How to improve your colostrum management

Dairy calf

Recently, I was working with a farm who occasionally tested their colostrum quality using a refractometer but did not test every cow.

They mostly did a visual score — the visually thicker and darker the colostrum was believed to be good and not tested. This is mostly true but not always the case.

I was recently on a farm consulting on a few calf challenges. A new calf was just born and the cow milked, the colostrum looked great, but we ran it through my refractometer and found a Brix of 9.5%.

High quality colostrum is 22% or higher Brix, and based on work from New York 18% Brix or higher for Jerseys.


High quality colostrum management starts with milking the cow. The highest quality colostrum available comes from milking the cow within 1-2 hours after calving with a maximum delay of six hours. The concentration of immunoglobulins, IgGs, is highest immediately after calving and decreases over time.

Studies show that when a cow produces more than 18 pounds of milk at the first milking there is less than a 50% chance the colostrum will contain sufficient immunoglobulins.

Be sure to follow proper preparation before milking so that dirt and bacteria on the outside of teats do not end up in the colostrum.

It is important to feed or store colostrum shortly after milking — bacteria levels in colostrum can double every 20 minutes.


If colostrum cannot be fed immediately, it can be refrigerated for up to 24 hours.

If you are refrigerating bottles, it can be beneficial to cool the bottles in water to lower milk temperature faster and keep the warm milk from raising the temperature of the other products in the fridge.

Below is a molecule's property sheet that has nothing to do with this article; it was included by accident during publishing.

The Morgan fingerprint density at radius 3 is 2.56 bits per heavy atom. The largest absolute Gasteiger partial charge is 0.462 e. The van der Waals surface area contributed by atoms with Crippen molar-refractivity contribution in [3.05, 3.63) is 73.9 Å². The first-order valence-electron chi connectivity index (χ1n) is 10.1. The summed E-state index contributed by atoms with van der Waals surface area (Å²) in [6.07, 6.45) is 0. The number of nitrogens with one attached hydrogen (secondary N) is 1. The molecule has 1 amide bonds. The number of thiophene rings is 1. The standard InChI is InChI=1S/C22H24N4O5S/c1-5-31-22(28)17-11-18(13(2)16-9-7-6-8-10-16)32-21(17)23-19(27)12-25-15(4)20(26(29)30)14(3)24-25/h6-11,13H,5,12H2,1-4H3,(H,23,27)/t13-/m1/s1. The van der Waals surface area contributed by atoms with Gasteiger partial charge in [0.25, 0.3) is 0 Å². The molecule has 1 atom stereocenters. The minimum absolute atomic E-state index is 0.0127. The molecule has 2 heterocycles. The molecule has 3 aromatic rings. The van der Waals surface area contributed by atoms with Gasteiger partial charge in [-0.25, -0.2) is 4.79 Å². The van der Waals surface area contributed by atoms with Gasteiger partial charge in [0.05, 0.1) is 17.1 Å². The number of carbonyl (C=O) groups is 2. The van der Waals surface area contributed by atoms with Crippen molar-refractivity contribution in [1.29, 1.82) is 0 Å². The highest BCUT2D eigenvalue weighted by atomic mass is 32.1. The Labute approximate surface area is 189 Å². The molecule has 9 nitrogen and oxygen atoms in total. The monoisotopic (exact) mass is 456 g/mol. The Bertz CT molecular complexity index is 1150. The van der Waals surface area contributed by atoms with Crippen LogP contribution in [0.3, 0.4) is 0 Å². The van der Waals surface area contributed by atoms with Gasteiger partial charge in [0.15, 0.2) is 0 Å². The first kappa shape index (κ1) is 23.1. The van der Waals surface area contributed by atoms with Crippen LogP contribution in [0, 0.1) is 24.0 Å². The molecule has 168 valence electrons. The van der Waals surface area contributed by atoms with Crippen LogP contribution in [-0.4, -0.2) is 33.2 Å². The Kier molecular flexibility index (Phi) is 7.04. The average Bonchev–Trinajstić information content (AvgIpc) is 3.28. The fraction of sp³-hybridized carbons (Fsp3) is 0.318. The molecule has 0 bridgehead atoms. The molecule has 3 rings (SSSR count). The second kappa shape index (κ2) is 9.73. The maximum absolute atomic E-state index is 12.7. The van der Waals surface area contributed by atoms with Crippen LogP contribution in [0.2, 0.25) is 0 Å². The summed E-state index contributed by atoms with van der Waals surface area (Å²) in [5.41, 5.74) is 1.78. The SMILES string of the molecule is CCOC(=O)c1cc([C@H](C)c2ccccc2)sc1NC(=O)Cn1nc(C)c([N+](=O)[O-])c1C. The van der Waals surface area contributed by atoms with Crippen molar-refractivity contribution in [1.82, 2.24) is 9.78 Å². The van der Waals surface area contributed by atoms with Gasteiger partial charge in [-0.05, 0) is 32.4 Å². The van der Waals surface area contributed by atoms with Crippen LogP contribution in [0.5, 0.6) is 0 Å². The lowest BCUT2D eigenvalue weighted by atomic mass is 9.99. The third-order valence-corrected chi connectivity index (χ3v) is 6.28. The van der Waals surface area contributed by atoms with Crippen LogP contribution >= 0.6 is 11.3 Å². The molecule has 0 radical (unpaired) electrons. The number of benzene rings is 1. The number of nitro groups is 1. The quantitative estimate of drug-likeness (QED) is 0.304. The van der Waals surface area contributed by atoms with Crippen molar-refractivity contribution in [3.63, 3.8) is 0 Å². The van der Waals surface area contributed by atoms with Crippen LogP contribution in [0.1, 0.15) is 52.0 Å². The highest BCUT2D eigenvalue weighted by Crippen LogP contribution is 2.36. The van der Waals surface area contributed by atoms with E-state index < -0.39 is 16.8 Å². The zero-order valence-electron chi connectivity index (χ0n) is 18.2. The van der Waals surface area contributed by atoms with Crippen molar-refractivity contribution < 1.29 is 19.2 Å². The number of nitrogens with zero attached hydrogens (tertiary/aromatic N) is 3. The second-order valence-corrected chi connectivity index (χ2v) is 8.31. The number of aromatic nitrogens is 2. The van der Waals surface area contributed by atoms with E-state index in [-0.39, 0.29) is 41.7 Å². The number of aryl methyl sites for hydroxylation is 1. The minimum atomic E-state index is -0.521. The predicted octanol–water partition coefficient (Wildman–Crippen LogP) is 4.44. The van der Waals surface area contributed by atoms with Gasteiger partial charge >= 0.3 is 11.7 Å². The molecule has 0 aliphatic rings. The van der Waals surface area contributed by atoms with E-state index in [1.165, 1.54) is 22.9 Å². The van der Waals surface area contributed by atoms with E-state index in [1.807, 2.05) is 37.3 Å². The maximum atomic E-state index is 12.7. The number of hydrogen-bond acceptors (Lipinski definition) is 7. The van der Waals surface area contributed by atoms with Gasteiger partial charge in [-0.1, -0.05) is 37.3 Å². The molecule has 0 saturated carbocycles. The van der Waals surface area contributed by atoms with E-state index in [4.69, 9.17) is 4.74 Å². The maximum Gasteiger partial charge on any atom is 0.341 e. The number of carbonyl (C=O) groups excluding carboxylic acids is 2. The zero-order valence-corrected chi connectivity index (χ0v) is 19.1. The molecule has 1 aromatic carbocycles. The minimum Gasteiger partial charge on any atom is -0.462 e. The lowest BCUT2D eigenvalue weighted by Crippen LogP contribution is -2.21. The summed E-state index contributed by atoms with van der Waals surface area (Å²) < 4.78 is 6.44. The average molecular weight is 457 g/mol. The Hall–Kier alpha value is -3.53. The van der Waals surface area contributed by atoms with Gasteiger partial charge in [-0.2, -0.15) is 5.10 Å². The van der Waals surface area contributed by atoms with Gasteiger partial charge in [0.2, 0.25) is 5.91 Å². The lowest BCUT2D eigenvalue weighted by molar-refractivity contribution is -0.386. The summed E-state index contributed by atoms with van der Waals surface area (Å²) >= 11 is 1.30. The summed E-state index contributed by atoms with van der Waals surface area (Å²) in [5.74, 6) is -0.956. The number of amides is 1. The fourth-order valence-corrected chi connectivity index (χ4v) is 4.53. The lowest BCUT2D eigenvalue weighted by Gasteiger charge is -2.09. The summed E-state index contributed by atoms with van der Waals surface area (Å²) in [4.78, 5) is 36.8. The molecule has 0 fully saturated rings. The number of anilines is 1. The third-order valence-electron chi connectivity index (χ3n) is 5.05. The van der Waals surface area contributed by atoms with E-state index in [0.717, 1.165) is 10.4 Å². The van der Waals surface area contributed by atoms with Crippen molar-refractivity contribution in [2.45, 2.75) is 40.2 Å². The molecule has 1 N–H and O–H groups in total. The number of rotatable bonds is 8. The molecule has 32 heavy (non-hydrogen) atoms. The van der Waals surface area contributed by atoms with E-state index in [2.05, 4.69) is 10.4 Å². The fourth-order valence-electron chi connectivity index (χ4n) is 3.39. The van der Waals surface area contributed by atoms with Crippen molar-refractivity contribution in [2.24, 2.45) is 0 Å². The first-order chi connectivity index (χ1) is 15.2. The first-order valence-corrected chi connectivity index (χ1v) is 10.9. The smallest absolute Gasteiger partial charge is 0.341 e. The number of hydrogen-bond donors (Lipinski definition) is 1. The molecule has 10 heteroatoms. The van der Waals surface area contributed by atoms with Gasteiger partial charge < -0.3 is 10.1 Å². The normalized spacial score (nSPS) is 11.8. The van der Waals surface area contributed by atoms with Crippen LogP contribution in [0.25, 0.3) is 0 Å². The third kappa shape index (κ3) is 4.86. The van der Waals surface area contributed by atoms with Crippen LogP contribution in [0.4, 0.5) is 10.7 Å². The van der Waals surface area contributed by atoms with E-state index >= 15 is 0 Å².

If colostrum is frozen, it should be done immediately. Place two quarts of colostrum in a gallon zip lock bag and lay flat in the freezer no more than one layer deep for the fastest freezing and best colostrum quality.

To thaw, place the bag in 120 F water and warm up to body temperature of 102-107 degrees slowly to prevent damage to antibodies. Increased thawing temperature to speed up thawing will destroy or inactivate some of the most important antibodies that a calf needs to survive. Only high quality colostrum should be frozen.

Monitor quality

Colostrum quality should be monitored from every cow using either a colostrometer or Brix meter. These measurements are a way to estimate the immunoglobulins, which are the proteins in milk that convey protection against disease in the calf.

These immunoglobulins provide passive transfer of immunity from the cow’s milk to the young calf.

A visual assessment of thickness and yellowish color is another option but is highly inaccurate.

Avoid feeding colostrum that is brown, appears to have blood in it, or a watery consistency.


A colostrometer is a good way to measure the thickness of colostrum to determine quality, using a glass instrument that floats.

High quality colostrum will float in the green zone containing greater than 50 mg/ml of IGGs, and low quality colostrum floats in the red zone containing 20 mg/ml or less, which is too low to effectively provide passive transfer of immunity to the calf.

Brix meter

The other on-farm measurement technique is to use a Brix meter. The digital meters are more accurate than the manual ones.

High quality colostrum is 22% or higher Brix and based on work from New York 18% Brix for Jerseys. Brix of 11% is considered poor quality colostrum of around 20 mg/ml on a colostrometer.

Calves need to eat 10-12% of their birth weight of colostrum with in the first eight hours of life. The first meal of up to four quarts of colostrum needs fed within the first four hours of birth.

Then two more quarts should be fed between six and eight hours after birth. If four quarts are consumed in during the first four hours, the second feeding should take place before the calf is 12 hours old.

If at all possible, calves should be fed using clean nipple bottles. This may take a little more time and patience than using an esophageal feeder but is very important to the calves future.

If after several minutes a calf will not suckle, an esophageal feeder maybe used to make sure the calf gets enough colostrum.

Proper colostrum management will improve calf health and eventually cow productivity.


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